Advanced Search
MyIDEAS: Login

The Capitalization of Education Finance Reforms

Contents:

Author Info

  • Dee, Thomas S

Abstract

The education finance reforms encouraged by state court rulings over the past 25 years have led to increased state aid and educational spending in poorer school districts. This empirical study addresses whether these new resources were capitalized into the housing values and residential rents within those districts. Estimations based on district-level census data indicate that the new educational expenditures generated by the court mandates substantially increased median housing values and residential rents. This Tiebout response implies that court-mandated finance reforms increased the perceived quality of the poorer school districts in reform states. However, the existence and magnitude of this response also implies that these reforms had unintended distributional consequences. For example, these results indicate that for some the redistributive impact of education finance reform may have been sharply attenuated by the increased cost of residing in the districts that received new educational resources. Copyright 2000 by the University of Chicago.

Download Info

To our knowledge, this item is not available for download. To find whether it is available, there are three options:
1. Check below under "Related research" whether another version of this item is available online.
2. Check on the provider's web page whether it is in fact available.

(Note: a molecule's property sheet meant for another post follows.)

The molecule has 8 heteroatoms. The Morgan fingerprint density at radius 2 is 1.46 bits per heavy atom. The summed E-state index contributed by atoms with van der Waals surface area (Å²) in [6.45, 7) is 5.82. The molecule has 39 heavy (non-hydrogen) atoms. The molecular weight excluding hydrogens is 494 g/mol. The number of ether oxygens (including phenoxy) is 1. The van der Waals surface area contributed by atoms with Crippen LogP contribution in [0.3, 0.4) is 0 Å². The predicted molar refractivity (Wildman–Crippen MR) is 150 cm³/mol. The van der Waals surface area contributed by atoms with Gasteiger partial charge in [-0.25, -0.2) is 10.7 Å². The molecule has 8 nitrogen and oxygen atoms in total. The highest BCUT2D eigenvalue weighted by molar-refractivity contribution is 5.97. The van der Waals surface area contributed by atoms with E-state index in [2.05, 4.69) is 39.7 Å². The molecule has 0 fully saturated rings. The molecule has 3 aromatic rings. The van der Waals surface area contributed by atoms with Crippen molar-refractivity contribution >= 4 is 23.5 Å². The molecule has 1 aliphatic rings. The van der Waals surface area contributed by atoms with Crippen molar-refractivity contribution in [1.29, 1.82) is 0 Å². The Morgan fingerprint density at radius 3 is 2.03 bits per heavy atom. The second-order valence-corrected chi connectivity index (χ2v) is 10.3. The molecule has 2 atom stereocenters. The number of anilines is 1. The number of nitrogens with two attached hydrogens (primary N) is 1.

3. Perform a search for a similarly titled item that would be available.

Bibliographic Info

Article provided by University of Chicago Press in its journal Journal of Law & Economics.

Volume (Year): 43 (2000)
Issue (Month): 1 (April)
Pages: 185-214

as in new window
Handle: RePEc:ucp:jlawec:v:43:y:2000:i:1:p:185-214

Contact details of provider:
Web page: http://www.journals.uchicago.edu/JLE/

Related research

Keywords:

References

No references listed on IDEAS
You can help add them by filling out this form.

Citations

Citations are extracted by the CitEc Project, subscribe to its RSS feed for this item.
as in new window

Cited by:
  1. Feng, Hao & Lu, Ming, 2013. "School quality and housing prices: Empirical evidence from a natural experiment in Shanghai, China," Journal of Housing Economics, Elsevier, vol. 22(4), pages 291-307.
  2. Stephanie Riegg Cellini & Fernando Ferreira & Jesse Rothstein, 2008. "The Value of School Facilities: Evidence from a Dynamic Regression Discontinuity Design," NBER Working Papers 14516, National Bureau of Economic Research, Inc.
  3. Brunner, Eric J. & Cho, Sung-Woo & Reback, Randall, 2012. "Mobility, housing markets, and schools: Estimating the effects of inter-district choice programs," Journal of Public Economics, Elsevier, vol. 96(7), pages 604-614.
  4. Epple, Dennis & Ferreyra, Maria Marta, 2008. "School finance reform: Assessing general equilibrium effects," Journal of Public Economics, Elsevier, vol. 92(5-6), pages 1326-1351, June.